Does an Alaska Airlines Flight Losing its Door Plug Qualify as a Crime?

The FBI has contacted passengers on the fateful flight

Alaska Airlines flight missing door plug
One Alaska Airlines flight, sans door plug.
NTSB via Getty Images

There are certain things that you probably take for granted when flying — that the airplane’s cabin won’t develop any massive holes in it, for example. Unfortunately, this was not the case on a fateful Alaska Airlines flight earlier this year in which the door plug blew out. The whole thing was the stuff of travel nightmares (and writers alluding to travel nightmares) — and, unsurprisingly, it’s prompted lawsuits.

Something clearly went very wrong on the flight in question. Now, a new development in the case has raised a slightly different question: did a crime take place?

The Associated Press’s David Koenig reports that the FBI has been reaching out to passengers on the Alaska Airlines flight with a distinctive message: they are “possible victim[s] of a crime.” That comes from a letter cited by the AP which was written by someone at the FBI and conveyed to travelers on the flight. Attorney Mark Linquist, who is working with some of the passengers, conveyed the letter to the AP.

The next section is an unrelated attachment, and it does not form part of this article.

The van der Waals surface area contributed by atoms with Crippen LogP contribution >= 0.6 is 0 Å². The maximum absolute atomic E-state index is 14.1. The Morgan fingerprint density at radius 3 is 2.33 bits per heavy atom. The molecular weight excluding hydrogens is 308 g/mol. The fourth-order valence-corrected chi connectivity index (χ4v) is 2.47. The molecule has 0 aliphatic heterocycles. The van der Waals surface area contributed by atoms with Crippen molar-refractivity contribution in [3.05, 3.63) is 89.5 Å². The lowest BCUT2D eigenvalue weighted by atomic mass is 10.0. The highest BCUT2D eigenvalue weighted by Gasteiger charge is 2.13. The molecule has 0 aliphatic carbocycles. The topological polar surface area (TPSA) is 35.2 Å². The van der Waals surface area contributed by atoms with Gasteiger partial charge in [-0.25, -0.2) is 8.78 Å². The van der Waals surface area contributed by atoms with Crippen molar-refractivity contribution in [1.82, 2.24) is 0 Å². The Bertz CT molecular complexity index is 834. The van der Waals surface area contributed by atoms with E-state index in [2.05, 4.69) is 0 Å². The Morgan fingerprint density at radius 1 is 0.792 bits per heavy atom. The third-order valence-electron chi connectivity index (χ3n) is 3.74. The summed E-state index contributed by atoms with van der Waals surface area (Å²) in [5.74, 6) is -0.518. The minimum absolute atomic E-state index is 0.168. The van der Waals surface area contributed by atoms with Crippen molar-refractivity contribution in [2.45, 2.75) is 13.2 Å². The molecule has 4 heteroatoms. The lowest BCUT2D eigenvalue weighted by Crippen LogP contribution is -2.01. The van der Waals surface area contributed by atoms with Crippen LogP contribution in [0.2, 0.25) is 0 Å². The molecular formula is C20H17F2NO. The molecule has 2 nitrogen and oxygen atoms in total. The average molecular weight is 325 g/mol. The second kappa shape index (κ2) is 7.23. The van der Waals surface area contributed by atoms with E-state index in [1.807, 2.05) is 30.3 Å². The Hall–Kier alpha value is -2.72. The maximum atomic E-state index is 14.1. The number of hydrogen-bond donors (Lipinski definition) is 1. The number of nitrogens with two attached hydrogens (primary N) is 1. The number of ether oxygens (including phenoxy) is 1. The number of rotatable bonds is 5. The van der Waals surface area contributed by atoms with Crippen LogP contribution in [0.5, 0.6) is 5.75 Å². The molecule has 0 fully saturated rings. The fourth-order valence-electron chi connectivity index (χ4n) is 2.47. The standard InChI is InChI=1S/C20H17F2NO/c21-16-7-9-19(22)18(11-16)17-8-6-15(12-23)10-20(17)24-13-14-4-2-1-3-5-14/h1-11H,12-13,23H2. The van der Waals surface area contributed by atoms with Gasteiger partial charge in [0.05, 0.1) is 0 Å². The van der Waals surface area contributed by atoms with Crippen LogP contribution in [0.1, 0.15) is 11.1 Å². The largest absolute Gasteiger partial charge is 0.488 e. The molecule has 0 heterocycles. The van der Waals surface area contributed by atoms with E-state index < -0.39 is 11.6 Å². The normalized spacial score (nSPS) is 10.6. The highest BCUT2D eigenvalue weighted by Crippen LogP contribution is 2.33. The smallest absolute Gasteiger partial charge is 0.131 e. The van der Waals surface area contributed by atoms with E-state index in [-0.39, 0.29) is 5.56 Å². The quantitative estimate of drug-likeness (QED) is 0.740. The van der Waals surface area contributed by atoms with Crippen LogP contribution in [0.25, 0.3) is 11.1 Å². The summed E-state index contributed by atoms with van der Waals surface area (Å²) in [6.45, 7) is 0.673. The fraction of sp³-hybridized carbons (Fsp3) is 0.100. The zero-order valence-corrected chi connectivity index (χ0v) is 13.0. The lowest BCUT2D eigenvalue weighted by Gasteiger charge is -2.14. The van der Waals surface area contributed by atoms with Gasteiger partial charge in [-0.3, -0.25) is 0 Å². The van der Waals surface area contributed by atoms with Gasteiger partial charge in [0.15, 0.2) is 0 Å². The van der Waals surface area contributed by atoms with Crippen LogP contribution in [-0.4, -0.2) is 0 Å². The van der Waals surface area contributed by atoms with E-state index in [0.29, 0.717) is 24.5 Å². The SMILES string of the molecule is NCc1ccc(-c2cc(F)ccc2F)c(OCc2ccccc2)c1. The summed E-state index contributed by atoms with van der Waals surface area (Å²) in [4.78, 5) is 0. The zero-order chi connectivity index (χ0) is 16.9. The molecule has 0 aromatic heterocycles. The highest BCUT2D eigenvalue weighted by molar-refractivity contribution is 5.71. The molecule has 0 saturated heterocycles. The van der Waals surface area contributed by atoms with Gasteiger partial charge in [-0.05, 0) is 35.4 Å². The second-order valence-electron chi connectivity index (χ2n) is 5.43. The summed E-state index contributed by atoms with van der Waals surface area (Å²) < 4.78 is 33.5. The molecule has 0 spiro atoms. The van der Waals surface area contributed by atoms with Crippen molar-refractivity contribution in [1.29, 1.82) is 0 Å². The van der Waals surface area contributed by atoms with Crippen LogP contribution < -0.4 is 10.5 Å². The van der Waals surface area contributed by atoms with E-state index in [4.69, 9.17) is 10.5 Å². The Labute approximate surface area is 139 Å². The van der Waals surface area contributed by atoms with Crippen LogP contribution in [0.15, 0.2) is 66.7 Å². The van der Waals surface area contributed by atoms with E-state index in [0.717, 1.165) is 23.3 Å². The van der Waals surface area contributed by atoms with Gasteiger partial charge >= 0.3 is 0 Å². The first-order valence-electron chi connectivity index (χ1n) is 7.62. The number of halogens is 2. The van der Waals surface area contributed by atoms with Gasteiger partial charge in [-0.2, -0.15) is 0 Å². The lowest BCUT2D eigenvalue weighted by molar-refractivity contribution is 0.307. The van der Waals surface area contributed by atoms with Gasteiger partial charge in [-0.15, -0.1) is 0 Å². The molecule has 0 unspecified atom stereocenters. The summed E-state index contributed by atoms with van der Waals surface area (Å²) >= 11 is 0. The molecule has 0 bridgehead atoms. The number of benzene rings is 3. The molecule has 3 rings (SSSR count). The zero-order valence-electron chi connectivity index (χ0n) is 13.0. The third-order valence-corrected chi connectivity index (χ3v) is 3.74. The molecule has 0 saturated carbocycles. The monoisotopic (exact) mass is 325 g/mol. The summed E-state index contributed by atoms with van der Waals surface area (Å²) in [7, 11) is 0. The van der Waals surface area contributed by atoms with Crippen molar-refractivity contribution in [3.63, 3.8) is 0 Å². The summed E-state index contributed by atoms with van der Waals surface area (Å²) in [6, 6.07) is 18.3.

As Koenig points out, the FBI treating this matter as a possible crime represents a shift in policy from the U.S. government’s handling of the Boeing 737 MAX crashes several years ago.

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News of the FBI’s investigation does seem to have resonated with the family members of some of the victims of the earlier crashes, as NPR reports. Mark Pegram, whose son Sam was killed in one 737 MAX crash, made comments to that effect to NPR “We’ve known it for five years, and I think the rest of the world is finally waking up to it, that these weren’t just isolated incidents,” he said.

The letters that the FBI sent to passengers on the recent Alaska Airlines flight didn’t provide many details about the case. “A criminal investigation can be a lengthy undertaking, and, for several reasons, we cannot tell you about its progress at this time,” the agency wrote.


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